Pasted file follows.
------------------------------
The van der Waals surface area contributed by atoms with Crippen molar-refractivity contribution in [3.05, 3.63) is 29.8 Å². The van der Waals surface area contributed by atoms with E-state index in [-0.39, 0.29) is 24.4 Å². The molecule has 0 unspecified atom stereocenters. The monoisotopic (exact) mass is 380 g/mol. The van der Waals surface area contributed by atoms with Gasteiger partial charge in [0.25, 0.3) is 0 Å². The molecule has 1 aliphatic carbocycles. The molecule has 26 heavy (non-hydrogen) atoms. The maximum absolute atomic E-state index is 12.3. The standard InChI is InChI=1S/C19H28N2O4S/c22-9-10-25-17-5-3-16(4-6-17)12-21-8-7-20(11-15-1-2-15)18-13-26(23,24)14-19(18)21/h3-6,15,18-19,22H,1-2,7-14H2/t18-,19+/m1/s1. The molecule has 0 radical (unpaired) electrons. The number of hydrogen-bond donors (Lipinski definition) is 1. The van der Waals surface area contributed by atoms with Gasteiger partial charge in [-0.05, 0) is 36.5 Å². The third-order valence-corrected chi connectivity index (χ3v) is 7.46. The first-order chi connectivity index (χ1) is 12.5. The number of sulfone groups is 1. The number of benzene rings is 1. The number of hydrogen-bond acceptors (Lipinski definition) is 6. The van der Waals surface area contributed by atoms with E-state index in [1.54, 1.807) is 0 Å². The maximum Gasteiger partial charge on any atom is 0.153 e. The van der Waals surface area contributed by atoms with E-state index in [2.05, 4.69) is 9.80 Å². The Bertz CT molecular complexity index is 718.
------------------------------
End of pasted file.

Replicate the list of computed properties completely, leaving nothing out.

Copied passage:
The van der Waals surface area contributed by atoms with Crippen molar-refractivity contribution in [3.05, 3.63) is 29.8 Å². The van der Waals surface area contributed by atoms with E-state index in [-0.39, 0.29) is 24.4 Å². The molecule has 0 unspecified atom stereocenters. The monoisotopic (exact) mass is 380 g/mol. The van der Waals surface area contributed by atoms with Gasteiger partial charge in [0.25, 0.3) is 0 Å². The molecule has 1 aliphatic carbocycles. The molecule has 26 heavy (non-hydrogen) atoms. The maximum absolute atomic E-state index is 12.3. The standard InChI is InChI=1S/C19H28N2O4S/c22-9-10-25-17-5-3-16(4-6-17)12-21-8-7-20(11-15-1-2-15)18-13-26(23,24)14-19(18)21/h3-6,15,18-19,22H,1-2,7-14H2/t18-,19+/m1/s1. The molecule has 0 radical (unpaired) electrons. The number of hydrogen-bond donors (Lipinski definition) is 1. The van der Waals surface area contributed by atoms with Gasteiger partial charge in [-0.05, 0) is 36.5 Å². The third-order valence-corrected chi connectivity index (χ3v) is 7.46. The first-order chi connectivity index (χ1) is 12.5. The number of sulfone groups is 1. The number of benzene rings is 1. The number of hydrogen-bond acceptors (Lipinski definition) is 6. The van der Waals surface area contributed by atoms with E-state index in [1.54, 1.807) is 0 Å². The maximum Gasteiger partial charge on any atom is 0.153 e. The van der Waals surface area contributed by atoms with E-state index in [2.05, 4.69) is 9.80 Å². The Bertz CT molecular complexity index is 718.